The forecast was similar for many parts of the Augusta area, but the reaction by schools wasn’t.
When the National Weather Service on Monday reported a chance of sleet and snow over the following two days, Richmond County was the first to pre-emptively cancel classes for Tuesday and Wednesday.
Columbia County officials played it by ear, announcing Tuesday morning that they would release early that day and cancel school Wednesday. Georgia Regents University waited until 4:31 a.m. Tuesday to announce by e-mail that classes would be canceled that day.
The final call for closing K-12 schools is up to the judgment of the superintendent, but officials consider some of the same factors: road conditions, the temperatures in which students will be outside waiting at bus stops, whether buses can function properly, precipitation levels and other variables.
Richmond County Superintendent Frank Roberson said he spoke with local meteorologists and emergency preparedness officials before canceling two days of school. He said the prediction of ice on the roads was the biggest factor in the decision. The dangerous conditions jeopardize buses shuttling students and the parents taking their children to school, he said.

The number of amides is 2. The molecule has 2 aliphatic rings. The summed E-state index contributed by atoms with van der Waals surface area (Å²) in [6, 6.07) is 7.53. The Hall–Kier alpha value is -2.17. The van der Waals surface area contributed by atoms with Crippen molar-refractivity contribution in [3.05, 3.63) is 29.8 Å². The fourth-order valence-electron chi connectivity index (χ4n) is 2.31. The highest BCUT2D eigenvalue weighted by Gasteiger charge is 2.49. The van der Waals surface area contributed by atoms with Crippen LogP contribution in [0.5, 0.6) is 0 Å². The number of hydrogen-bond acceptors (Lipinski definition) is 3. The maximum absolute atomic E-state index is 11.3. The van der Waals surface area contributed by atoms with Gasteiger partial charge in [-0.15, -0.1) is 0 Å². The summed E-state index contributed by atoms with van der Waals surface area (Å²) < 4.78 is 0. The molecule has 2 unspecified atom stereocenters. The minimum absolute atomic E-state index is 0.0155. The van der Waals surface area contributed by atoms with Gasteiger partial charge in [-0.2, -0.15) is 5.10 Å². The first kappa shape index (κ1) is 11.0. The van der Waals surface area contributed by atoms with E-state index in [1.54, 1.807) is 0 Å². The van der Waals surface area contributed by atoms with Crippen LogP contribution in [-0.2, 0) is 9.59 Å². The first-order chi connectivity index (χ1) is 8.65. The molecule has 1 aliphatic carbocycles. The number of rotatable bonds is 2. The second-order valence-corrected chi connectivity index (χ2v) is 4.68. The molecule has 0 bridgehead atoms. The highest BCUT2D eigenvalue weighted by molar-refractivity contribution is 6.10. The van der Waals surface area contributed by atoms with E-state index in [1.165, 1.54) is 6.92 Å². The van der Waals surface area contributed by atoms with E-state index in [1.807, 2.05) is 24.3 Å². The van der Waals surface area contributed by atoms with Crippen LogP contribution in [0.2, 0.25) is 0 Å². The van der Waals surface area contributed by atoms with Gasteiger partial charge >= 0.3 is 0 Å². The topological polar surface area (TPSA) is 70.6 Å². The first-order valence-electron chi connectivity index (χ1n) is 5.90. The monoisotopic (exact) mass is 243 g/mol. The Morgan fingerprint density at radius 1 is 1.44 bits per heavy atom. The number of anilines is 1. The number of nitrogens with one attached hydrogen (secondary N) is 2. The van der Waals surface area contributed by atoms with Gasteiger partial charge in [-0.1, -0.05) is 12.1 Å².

“The overriding factor always is to not put children and staff in harm’s way,” Roberson said.
He said that delaying start times or releasing early can sometimes be more difficult for working parents than canceling school altogether and that families need as much advance notice as possible.
“Pulling them away at odd times creates a hardship and makes it almost impossible to arrange for child care,” the superintendent said. “We wanted to give parents advance notice so they can make proper arrangements.”
Columbia County Superintendent Sandra Carraway said that until Tuesday morning, the weather looked bad but not to the point that school couldn’t be held.
She said school officials have to look at how weather will affect specific schools because conditions can vary just over county lines.
Although safety is paramount, Carraway said canceling school is a last resort and officials waited to pull the plug so they could monitor the weather changes as closely as possible.
“We don’t often have inclement weather; we often have threats of it,” she said. “It may be that tomorrow morning we wake up and it’s all fine, and that will be unfortunate because we’d never want to miss the opportunity to have a day of school. But on the other hand, we may wake up with 4 to 5 inches of snow.”
Jasper Cooke, the director of the Office of Critical Event Preparedness and Response at Georgia Regents University, said officials had hoped to avoid the academic repercussions of a snow day.
After three weather services predicted snow for the area about noon Tuesday, Cooke said the decision was made in a 4 a.m. conference call with university leadership to cancel classes.
The weather forecast changed after that call, however, much to the frustration of school officials.
“Even since we made the decision at 4 o’clock this morning, the storm has tracked farther north so the snow we should have gotten an hour ago is hammering Atlanta,” Cooke said about 1 p.m. Tuesday.
With no decision about Wednesday’s classes as of late Tuesday, Cooke said, there could be another last-minute decision.
“It can change quickly,” he said.